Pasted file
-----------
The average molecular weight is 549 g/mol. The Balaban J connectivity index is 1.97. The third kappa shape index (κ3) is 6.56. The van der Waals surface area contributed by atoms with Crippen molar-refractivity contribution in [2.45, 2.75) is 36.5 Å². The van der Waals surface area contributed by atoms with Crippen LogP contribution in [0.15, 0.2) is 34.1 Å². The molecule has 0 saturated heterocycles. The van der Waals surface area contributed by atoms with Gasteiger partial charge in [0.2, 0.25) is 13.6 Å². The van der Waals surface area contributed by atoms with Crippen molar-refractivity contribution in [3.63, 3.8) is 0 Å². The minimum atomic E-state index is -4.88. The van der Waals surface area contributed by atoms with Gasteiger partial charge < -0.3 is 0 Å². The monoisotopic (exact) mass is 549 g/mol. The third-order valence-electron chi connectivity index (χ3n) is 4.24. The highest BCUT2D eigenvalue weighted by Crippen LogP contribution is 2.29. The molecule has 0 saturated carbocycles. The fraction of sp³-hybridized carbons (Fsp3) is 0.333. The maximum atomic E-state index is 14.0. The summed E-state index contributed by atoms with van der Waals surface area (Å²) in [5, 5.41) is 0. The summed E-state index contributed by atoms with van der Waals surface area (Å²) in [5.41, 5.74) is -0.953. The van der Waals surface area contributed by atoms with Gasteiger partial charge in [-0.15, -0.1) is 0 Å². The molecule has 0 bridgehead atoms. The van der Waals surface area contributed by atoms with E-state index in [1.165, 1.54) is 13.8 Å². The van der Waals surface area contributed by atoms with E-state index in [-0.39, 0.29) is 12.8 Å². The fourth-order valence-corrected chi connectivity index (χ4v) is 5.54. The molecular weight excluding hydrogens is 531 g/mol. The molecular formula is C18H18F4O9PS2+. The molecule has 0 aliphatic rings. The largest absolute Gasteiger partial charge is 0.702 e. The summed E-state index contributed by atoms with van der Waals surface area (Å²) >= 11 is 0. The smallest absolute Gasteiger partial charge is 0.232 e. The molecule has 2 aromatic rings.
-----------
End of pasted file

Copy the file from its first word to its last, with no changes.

The average molecular weight is 549 g/mol. The Balaban J connectivity index is 1.97. The third kappa shape index (κ3) is 6.56. The van der Waals surface area contributed by atoms with Crippen molar-refractivity contribution in [2.45, 2.75) is 36.5 Å². The van der Waals surface area contributed by atoms with Crippen LogP contribution in [0.15, 0.2) is 34.1 Å². The molecule has 0 saturated heterocycles. The van der Waals surface area contributed by atoms with Gasteiger partial charge in [0.2, 0.25) is 13.6 Å². The van der Waals surface area contributed by atoms with Crippen molar-refractivity contribution in [3.63, 3.8) is 0 Å². The minimum atomic E-state index is -4.88. The van der Waals surface area contributed by atoms with Gasteiger partial charge < -0.3 is 0 Å². The monoisotopic (exact) mass is 549 g/mol. The third-order valence-electron chi connectivity index (χ3n) is 4.24. The highest BCUT2D eigenvalue weighted by Crippen LogP contribution is 2.29. The molecule has 0 saturated carbocycles. The fraction of sp³-hybridized carbons (Fsp3) is 0.333. The maximum atomic E-state index is 14.0. The summed E-state index contributed by atoms with van der Waals surface area (Å²) in [5, 5.41) is 0. The summed E-state index contributed by atoms with van der Waals surface area (Å²) in [5.41, 5.74) is -0.953. The van der Waals surface area contributed by atoms with Gasteiger partial charge in [-0.15, -0.1) is 0 Å². The molecule has 0 bridgehead atoms. The van der Waals surface area contributed by atoms with E-state index in [1.165, 1.54) is 13.8 Å². The van der Waals surface area contributed by atoms with E-state index in [-0.39, 0.29) is 12.8 Å². The fourth-order valence-corrected chi connectivity index (χ4v) is 5.54. The molecular weight excluding hydrogens is 531 g/mol. The molecular formula is C18H18F4O9PS2+. The molecule has 0 aliphatic rings. The largest absolute Gasteiger partial charge is 0.702 e. The summed E-state index contributed by atoms with van der Waals surface area (Å²) >= 11 is 0. The smallest absolute Gasteiger partial charge is 0.232 e. The molecule has 2 aromatic rings.